What is the long-term nature of American foreign policy? U.S. Foreign Policy in Perspective refutes the claim that it has varied considerably across time and space, arguing that key policies have been remarkably stable over the last hundred years, not in terms of ends but of means.
Closely examining past and present U.S. foreign policy, authors David Sylvan and Stephen Majeski draw upon a wealth of historical and contemporary cases to show how the United States has had a “client state” empire for at least a century. They illustrate how much of American policy revolves around acquiring clients, maintaining clients, and engaging in hostile policies against enemies deemed to threaten them, representing a peculiarly American form of imperialism. They also reveal how clientilism informs apparently disparate activities in different geographical regions and operates via a specific range of policy instruments, showing predictable variation in the use of these instruments.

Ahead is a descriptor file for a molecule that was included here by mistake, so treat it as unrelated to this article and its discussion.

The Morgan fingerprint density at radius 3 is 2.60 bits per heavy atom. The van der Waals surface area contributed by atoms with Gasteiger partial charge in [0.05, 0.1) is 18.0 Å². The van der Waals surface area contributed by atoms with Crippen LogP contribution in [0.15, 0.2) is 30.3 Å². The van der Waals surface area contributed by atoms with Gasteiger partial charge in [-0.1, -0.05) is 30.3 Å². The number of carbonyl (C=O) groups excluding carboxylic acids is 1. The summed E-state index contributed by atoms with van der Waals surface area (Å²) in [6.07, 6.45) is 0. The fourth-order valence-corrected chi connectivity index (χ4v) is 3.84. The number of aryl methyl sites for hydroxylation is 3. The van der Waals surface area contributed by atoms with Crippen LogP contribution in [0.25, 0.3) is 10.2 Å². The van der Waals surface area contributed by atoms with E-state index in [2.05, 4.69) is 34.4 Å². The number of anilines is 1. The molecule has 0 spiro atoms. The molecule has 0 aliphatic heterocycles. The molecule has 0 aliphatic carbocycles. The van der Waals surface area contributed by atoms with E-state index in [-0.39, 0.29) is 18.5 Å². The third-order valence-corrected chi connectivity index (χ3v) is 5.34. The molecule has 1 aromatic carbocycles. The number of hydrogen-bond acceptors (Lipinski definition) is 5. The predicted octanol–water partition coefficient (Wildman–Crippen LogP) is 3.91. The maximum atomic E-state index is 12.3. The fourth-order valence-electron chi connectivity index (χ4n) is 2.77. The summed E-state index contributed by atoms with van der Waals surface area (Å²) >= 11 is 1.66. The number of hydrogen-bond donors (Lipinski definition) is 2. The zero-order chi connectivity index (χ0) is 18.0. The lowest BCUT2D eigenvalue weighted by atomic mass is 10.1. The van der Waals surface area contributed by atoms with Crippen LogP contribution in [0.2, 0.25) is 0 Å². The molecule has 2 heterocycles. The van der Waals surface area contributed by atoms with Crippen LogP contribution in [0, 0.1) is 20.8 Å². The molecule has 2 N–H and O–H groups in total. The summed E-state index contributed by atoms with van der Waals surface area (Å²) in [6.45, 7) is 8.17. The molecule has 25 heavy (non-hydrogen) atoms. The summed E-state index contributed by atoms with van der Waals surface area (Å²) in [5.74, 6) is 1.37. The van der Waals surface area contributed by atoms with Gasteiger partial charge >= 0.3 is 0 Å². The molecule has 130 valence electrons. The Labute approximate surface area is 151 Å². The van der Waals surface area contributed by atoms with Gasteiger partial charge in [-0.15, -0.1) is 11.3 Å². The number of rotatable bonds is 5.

Stephen Majeski is Professor and Chair in the Department of Political Science at the University of Washington. His research interests are international conflict and cooperation, U.S. foreign policy, computational modeling, and experimental group decision-making. He has published numerous articles concerning these areas in such journals as American Journal of Political Science, Journal of Conflict Resolution, International Studies Quarterly, International Interactions, British Journal of Political Science, and Complexity. He also engages in experimental work assessing how groups make choices in situations of conflict and cooperation and uses agent-based modeling to simulate how agents interact in complex environments to determine the conditions under which cooperative and conflictual worlds evolve.